Date: 24 NOV 2001
Time: 22:06
Type: Avro RJ.100
Registration: HB-IXM
C/n / msn: E.3291
First flight: 1996-08-16
Total airframe hrs: 13194
Cycles: 11518
Engines: 4 Lycoming LF507-1F
Crew: Fatalities: 3 / Occupants: 5
Passengers: Fatalities: 21 / Occupants: 28
Total: Fatalities: 24 / Occupants: 33
Airplane damage: Written off
Location: near Zürich-Kloten (Switzerland)
Phase: Approach
Nature: International Scheduled Passenger
Departure airport: Berlin-Tegel Airport (TXL/EDDT), Germany
Destination airport: Zürich-Kloten Airport (ZRH/LSZH), Switzerland
Flightnumber: 3597
Flight 3597 departed Berlin-Tegel at 21:01 from runway 26L for a flight to Zürich. The Avro climbed to a cruising altitude of FL270. At 21:40 the crew were cleared to descend to FL240 and two minutes later further down to FL160. At that time the crew were carrying out an approach briefing for a runway 14 ILS approach at Zürich. Having been further cleared down to FL130, the crew were told to prepare for a runway 28 VOR/DME approach. Another approach briefing was carried out and the minimum descent altitude was found to be 2390 feet AMSL. At 21:58 the aircraft was cleared for the runway 28 approach.
At 22:03 the aircraft was descending to 4000 feet after which it turned right for the final approach to runway 28. At 22:04 a preceding aircraft reported having the runway in sight at 2.2DME. At about 22:05 the captain reported reaching the minimum descent altitude and said that he could see the ground. A little later the radio altimeter reported 500 feet agl, followed by a “minimum” warning. The captain then ordered a go around, but this was too late. The aircraft struck trees and crashed. The treetops were at 1784 feet AMSL.
On October 18, a treaty was signed between Switzerland and Germany a.o. regarding the use of German airspace for Zurich approaches at certain times of the day. After 10 p.m., incoming aircraft had to approach Zurich from the east to land on runway 28. While the other runways have ILS equipment, runway 28 only allows VOR/DME approaches. Over a two week period (9-22 November) 108 approaches were carried out on runway – 2,3% of the total number of landings for that period.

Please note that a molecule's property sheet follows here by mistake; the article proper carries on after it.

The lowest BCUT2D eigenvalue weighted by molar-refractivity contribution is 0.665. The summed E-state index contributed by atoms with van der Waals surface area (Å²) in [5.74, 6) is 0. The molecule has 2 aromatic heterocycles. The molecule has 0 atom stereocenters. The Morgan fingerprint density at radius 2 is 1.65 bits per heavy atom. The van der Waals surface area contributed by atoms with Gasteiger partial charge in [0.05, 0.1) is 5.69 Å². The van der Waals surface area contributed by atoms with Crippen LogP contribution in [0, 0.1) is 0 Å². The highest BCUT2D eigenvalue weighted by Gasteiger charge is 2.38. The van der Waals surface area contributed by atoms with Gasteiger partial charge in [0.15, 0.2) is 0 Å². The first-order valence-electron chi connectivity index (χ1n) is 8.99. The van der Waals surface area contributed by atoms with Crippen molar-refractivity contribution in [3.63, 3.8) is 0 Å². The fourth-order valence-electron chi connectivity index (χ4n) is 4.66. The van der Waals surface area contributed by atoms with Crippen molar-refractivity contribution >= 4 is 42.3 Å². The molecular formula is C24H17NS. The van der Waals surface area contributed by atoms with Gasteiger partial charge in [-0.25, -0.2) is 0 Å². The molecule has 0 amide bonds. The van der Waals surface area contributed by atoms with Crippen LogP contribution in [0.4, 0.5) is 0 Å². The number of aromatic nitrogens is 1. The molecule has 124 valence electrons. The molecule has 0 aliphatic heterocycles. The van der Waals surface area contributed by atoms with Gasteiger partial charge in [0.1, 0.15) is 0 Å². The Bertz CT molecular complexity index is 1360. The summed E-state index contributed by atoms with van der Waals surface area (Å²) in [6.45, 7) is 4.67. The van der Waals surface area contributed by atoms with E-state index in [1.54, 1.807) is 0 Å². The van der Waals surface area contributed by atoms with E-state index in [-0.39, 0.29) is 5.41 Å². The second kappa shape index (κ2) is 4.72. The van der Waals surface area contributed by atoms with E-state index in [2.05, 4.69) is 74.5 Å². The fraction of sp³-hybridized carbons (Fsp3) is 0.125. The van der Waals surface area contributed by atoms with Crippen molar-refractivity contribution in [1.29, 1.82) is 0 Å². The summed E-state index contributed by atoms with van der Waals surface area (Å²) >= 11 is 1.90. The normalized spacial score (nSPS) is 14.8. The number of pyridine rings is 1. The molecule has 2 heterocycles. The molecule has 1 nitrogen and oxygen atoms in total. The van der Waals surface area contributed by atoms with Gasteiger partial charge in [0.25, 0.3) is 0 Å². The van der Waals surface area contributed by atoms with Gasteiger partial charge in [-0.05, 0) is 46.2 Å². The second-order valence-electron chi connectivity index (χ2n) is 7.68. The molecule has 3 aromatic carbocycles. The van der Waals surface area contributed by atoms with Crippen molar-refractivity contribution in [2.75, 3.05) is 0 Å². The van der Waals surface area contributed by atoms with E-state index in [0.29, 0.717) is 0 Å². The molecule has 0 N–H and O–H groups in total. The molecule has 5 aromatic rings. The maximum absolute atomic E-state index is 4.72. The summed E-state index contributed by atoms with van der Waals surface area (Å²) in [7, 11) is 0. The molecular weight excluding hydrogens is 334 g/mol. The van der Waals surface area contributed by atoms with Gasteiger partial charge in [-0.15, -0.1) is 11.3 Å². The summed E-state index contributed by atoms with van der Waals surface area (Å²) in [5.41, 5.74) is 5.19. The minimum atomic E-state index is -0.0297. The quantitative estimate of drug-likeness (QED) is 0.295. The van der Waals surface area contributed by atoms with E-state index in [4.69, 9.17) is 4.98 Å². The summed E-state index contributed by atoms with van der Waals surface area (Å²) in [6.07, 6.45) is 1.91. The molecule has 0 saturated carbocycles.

Weather around the time of the crash (2106Z) included snow:
LSZH 241920Z 16001KT 4500 -SN FEW010 OVC025 00/M00 Q1024 8829// // TEMPO 3000=
LSZH 242120Z 13002KT 4000 -SN FEW006 BKN015 01/M00 Q1023 8820// 99 NOSIG=

CAUSES: “The accident is attributable to the fact that on the final approach, in own navigation, of the standard VOR/DME approach 28 the aircraft flew controlled into a wooded range of hills (controlled flight into terrain – CFIT), because the flight crew deliberately continued the descent under instrument flight conditions below the minimum altitude for the approach without having the necessary prerequisites. The flight crew initiated the go around too late. The investigation has determined the following causal factors in relation to the accident:
– The commander deliberately descended below the minimum descent altitude (MDA) of the standard VOR/DME approach 28 without having the required visual contact to the approach lights or the runway
– The copilot made no attempt to prevent the continuation of the flight below the minimum descent altitude.
The following factors contributed to the accident:
– In the approach sector of runway 28 at Zurich airport there was no system available which triggers an alarm if a minimum safe altitude is violated (minimum safe altitude warning – MSAW).
– Over a long period of time, the responsible persons of the airline did not make correct assessments of the commander’s flying performance. Where weaknesses were perceptable, they did not take appropriate measures. The commander’s ability to concentrate and take appropriate decisions as well as his ability to analyse complex processes were adversely affected by fatigue.
– Task-sharing between the flight crew during the approach was not appropriate and did not correspond to the required procedures by the airline.
– The range of hills which the aircraft came into contact with was not marked on the approach chart used by the flight crew.
– The means of determining the meteorological visibility at the airport was not representative for the approach sector runway 28, because it did not correspond to the actual visibility.
– The valid visual minimums at the time of the accident were inappropriate for a decision to use the standard VOR/DME approach 28.”

Follow-up / safety actions:
The Swiss Büro für Flugunfalluntersuchungen (BFU) issued eight safety recommendations to the Bundesamt für Zivilluftfahrt (BAZL) on April 10, 2002. Issues addressed were a.o.: crew pairing criteria and GPWS installation on all new aircraft.